Just like the title reads: commitment, and sustainable effort. Two halves of a whole essentially. What do I mean?
The will to stick to the goal, to keep at a habit, and to stay disciplined enough to stay the long term through an action. It’s not easy, but no one ever said it would be.
Starting out is never easy, but the intangible positives of cultivating a good habit and maintaining it? Immense.
This is the yang to the yin, the gears that makes the engine go. Improper planning and estimation here could very well lead to the commitment going nowhere, eventually leading it into an early and futile demise.
A habit can only be kept up if the effort level required is sustainable. Asking something of ourselves that requires a superhuman mental effort on a daily basis will kill the willpower eventually. This is not something we want. We want to develop a routine that we know we can maintain. Something that’s not entirely effortless, but not utterly draining either. Something in between, a little pattern that means something, that takes a bit of effort to maintain.
Because nothing worthwhile is ever effortless.
I’ll talk about myself on this topic as an example.
I began Celtics Down Under with a view to write on a daily basis. I wanted to do a variety of articles, from post-game reviews to opinion columns, to a daily compilation (and short opinions) on various other Celtics related columns by other writers.
After a few weeks, I realised the effort level required was unsustainable. I needed an average of two hours for the compilation, an hour for the post-game review, and about three hours to watch the game itself. With practice, I could probably shorten the time needed on a post-game review by writing during timeouts and halftime, but the total time required would still be a minimum of four hours on game days, and two hours on other days.
The level of time commitment required was too much, seeing as I still had to write every day on my personal site (an hour), attend to Elly (varied), chores and dinner (three hours) and get some R&R time for gaming, Facebook and Twitter (two hours).
In the end, I decided to give up my commitment to the daily compilation (The Green Ubuntu) and the post-game reviews.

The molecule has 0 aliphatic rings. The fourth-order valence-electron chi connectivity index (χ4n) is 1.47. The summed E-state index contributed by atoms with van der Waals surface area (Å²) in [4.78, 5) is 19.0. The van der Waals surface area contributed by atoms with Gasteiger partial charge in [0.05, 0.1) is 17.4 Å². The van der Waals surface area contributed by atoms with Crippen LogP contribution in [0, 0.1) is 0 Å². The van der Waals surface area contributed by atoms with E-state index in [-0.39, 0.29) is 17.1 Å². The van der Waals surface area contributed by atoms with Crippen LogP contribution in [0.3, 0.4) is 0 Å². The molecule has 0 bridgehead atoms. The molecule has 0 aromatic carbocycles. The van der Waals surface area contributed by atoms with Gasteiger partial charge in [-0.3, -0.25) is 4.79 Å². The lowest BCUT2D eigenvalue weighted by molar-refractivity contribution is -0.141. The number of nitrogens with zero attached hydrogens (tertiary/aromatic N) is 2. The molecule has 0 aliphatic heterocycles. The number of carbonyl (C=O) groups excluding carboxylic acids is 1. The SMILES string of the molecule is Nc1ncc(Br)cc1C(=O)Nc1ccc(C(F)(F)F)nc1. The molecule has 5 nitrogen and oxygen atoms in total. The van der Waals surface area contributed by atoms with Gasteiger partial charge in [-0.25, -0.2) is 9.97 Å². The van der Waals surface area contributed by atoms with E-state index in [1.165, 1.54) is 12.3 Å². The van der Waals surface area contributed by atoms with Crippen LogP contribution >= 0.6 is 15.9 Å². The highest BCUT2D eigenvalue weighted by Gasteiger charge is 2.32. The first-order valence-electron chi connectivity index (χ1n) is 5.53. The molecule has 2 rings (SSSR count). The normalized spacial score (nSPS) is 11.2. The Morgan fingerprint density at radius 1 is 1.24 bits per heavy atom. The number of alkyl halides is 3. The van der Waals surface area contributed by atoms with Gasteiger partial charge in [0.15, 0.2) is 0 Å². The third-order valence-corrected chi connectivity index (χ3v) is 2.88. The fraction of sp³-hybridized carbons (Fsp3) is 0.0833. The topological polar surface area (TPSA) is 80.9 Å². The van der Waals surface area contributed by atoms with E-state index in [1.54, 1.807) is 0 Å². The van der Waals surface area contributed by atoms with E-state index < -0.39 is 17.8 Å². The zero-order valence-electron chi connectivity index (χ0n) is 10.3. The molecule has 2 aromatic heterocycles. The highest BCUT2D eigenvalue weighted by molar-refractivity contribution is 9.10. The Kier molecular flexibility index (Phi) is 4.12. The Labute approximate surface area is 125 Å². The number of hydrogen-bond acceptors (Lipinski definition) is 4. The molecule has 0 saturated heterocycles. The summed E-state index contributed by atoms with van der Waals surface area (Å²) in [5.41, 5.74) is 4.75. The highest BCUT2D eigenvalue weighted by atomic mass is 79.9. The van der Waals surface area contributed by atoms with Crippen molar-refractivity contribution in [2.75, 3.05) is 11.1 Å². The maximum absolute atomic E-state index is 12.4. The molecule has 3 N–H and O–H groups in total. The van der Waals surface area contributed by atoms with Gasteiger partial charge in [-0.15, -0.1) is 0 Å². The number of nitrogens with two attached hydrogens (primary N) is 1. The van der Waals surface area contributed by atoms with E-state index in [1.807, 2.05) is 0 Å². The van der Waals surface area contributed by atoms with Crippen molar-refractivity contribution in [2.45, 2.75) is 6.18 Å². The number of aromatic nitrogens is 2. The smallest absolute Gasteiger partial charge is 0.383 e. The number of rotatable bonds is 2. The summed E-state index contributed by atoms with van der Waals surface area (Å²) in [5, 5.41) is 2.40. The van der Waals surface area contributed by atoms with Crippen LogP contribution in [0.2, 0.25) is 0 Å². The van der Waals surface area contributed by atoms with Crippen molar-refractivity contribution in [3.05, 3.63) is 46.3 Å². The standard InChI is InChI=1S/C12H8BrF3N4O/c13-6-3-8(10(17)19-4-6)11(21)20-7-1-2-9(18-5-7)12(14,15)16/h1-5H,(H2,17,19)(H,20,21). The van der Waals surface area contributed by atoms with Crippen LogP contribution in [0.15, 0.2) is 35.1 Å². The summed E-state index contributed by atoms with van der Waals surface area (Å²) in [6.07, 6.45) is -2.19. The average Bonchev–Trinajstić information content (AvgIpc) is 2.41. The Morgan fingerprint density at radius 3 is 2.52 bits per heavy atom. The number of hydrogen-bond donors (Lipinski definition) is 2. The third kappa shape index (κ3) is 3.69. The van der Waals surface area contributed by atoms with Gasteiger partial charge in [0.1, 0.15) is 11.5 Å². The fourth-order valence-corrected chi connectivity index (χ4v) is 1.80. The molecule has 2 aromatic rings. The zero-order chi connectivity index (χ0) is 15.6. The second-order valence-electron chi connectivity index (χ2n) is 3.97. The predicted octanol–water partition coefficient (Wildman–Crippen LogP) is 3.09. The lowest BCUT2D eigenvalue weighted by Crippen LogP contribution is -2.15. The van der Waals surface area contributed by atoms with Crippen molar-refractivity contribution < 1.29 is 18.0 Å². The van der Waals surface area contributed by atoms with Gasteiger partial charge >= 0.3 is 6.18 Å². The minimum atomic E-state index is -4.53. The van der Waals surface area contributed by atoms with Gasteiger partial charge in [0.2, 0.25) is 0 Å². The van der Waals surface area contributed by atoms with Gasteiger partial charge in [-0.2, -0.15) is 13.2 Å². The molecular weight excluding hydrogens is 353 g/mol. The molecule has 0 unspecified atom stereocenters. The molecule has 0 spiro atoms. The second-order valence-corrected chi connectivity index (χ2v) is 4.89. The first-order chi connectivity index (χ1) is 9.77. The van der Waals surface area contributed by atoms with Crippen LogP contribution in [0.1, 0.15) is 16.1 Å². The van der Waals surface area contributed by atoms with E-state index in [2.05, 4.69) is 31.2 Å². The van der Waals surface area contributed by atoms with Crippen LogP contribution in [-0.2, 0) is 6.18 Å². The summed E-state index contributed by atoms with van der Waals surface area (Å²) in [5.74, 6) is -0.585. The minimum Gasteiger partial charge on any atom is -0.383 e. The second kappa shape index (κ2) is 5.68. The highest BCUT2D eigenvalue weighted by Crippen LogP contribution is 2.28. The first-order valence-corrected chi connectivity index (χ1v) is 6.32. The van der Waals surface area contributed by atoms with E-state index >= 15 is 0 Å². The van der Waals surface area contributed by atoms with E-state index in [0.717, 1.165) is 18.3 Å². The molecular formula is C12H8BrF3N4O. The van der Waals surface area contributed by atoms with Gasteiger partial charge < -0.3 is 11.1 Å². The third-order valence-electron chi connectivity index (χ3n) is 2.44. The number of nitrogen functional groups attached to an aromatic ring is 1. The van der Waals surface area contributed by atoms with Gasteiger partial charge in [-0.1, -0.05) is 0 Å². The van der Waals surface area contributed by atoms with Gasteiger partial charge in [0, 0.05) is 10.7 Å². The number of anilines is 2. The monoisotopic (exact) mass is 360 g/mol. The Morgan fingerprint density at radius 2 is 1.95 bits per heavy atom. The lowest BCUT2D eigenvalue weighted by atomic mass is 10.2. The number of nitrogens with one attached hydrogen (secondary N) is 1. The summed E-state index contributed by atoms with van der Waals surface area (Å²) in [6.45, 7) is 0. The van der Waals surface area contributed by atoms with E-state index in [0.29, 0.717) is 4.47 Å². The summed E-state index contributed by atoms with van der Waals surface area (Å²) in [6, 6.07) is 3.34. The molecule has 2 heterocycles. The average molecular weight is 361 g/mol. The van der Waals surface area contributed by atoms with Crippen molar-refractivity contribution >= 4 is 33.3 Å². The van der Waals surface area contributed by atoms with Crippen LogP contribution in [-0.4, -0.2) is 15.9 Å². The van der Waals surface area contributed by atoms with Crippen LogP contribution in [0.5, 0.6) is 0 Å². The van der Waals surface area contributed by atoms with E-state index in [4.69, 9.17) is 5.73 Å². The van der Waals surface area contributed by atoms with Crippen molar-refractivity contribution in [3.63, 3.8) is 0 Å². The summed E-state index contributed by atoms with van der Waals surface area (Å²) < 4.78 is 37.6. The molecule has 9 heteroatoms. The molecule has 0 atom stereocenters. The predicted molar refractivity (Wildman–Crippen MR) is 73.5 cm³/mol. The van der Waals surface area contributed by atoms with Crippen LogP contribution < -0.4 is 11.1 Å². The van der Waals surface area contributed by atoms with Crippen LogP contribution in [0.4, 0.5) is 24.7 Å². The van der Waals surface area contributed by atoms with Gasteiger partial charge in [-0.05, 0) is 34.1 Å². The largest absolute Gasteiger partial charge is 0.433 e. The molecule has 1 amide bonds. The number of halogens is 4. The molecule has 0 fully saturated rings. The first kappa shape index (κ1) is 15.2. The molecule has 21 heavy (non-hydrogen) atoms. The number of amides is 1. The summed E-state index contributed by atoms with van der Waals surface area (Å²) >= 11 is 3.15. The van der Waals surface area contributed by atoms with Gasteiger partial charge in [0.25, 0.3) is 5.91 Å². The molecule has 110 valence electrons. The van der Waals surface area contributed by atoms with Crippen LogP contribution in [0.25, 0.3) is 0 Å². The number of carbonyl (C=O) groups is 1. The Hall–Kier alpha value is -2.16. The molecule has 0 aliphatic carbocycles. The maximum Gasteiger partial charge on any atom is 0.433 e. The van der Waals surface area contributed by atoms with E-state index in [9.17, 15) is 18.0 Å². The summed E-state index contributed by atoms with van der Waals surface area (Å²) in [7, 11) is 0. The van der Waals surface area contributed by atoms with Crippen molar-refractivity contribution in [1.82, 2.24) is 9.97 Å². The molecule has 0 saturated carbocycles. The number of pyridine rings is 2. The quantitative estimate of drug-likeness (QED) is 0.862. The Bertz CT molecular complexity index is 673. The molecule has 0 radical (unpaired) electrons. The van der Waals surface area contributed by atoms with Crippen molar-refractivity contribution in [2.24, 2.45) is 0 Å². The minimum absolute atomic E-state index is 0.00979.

It was a bit of a letdown and I killed the freshness of the content by a great deal, but it wasn’t much of a choice at this point. I had to either scale down, or risk losing the entire venture by killing myself mentally.
Another example off the top of my head, would be relationships.
Dave is a go-getter, and always wants to put his best foot forward. When he first got together with his girlfriend, he would do all sorts of little romantic gestures to make her feel loved. Every year would mean a meaningful little gift on their anniversary, Valentine’s Day, her birthday and Christmas. The Big Four, so to speak.
(Does this picture sound familiar to you at all?)
Fast forward to five years later: Dave is taking life by the horns, and struggling. Work is tough, the hours are long and he’s feeling drained. He begins to cut the little things out. Things like walking her home. The long night time phone chats slowly petered out. Texts became infrequent. The thoughtful presents became gift cards, or material goods and designer labels that meant little.
To his lady, it felt like he was no longer as in love with her as he was last time, because he seemed to care less. It might have looked that way, but Dave was simply being overwhelmed, and chose to cut corners on his road to survival.
Dave had simply painted himself into a corner when he began that level of unsustainable effort at first. Expectations in a relationship go upwards, not down, and his giving his all right at the start meant he had to continue at a 100% level all the time.
Is it wrong? Nope. But it’s tough to keep things up. Like a good poker player, the wiser bloke knows better than to reveal his entire hand.
This line of thought is not something everyone will agree with, but everyone has their own approach to life. I’m merely sharing what I believe to be the right path.
What do you think?